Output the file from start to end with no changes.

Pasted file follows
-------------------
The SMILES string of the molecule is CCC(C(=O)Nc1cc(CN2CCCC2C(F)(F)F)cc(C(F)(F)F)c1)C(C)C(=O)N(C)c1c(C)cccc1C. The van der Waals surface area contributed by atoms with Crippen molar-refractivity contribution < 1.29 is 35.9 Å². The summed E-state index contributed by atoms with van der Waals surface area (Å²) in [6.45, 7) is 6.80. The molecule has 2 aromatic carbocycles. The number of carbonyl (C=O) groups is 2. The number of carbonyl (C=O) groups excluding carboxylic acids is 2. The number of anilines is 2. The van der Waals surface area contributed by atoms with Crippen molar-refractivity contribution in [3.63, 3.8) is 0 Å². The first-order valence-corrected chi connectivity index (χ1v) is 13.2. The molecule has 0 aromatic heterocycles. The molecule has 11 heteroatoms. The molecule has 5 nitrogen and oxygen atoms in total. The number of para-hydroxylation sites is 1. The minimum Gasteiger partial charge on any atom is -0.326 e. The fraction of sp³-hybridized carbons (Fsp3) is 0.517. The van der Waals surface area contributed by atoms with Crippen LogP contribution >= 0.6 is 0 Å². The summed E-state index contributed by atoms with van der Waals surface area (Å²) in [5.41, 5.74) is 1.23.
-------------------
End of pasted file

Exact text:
The SMILES string of the molecule is CCC(C(=O)Nc1cc(CN2CCCC2C(F)(F)F)cc(C(F)(F)F)c1)C(C)C(=O)N(C)c1c(C)cccc1C. The van der Waals surface area contributed by atoms with Crippen molar-refractivity contribution < 1.29 is 35.9 Å². The summed E-state index contributed by atoms with van der Waals surface area (Å²) in [6.45, 7) is 6.80. The molecule has 2 aromatic carbocycles. The number of carbonyl (C=O) groups is 2. The number of carbonyl (C=O) groups excluding carboxylic acids is 2. The number of anilines is 2. The van der Waals surface area contributed by atoms with Crippen molar-refractivity contribution in [3.63, 3.8) is 0 Å². The first-order valence-corrected chi connectivity index (χ1v) is 13.2. The molecule has 0 aromatic heterocycles. The molecule has 11 heteroatoms. The molecule has 5 nitrogen and oxygen atoms in total. The number of para-hydroxylation sites is 1. The minimum Gasteiger partial charge on any atom is -0.326 e. The fraction of sp³-hybridized carbons (Fsp3) is 0.517. The van der Waals surface area contributed by atoms with Crippen LogP contribution >= 0.6 is 0 Å². The summed E-state index contributed by atoms with van der Waals surface area (Å²) in [5.41, 5.74) is 1.23.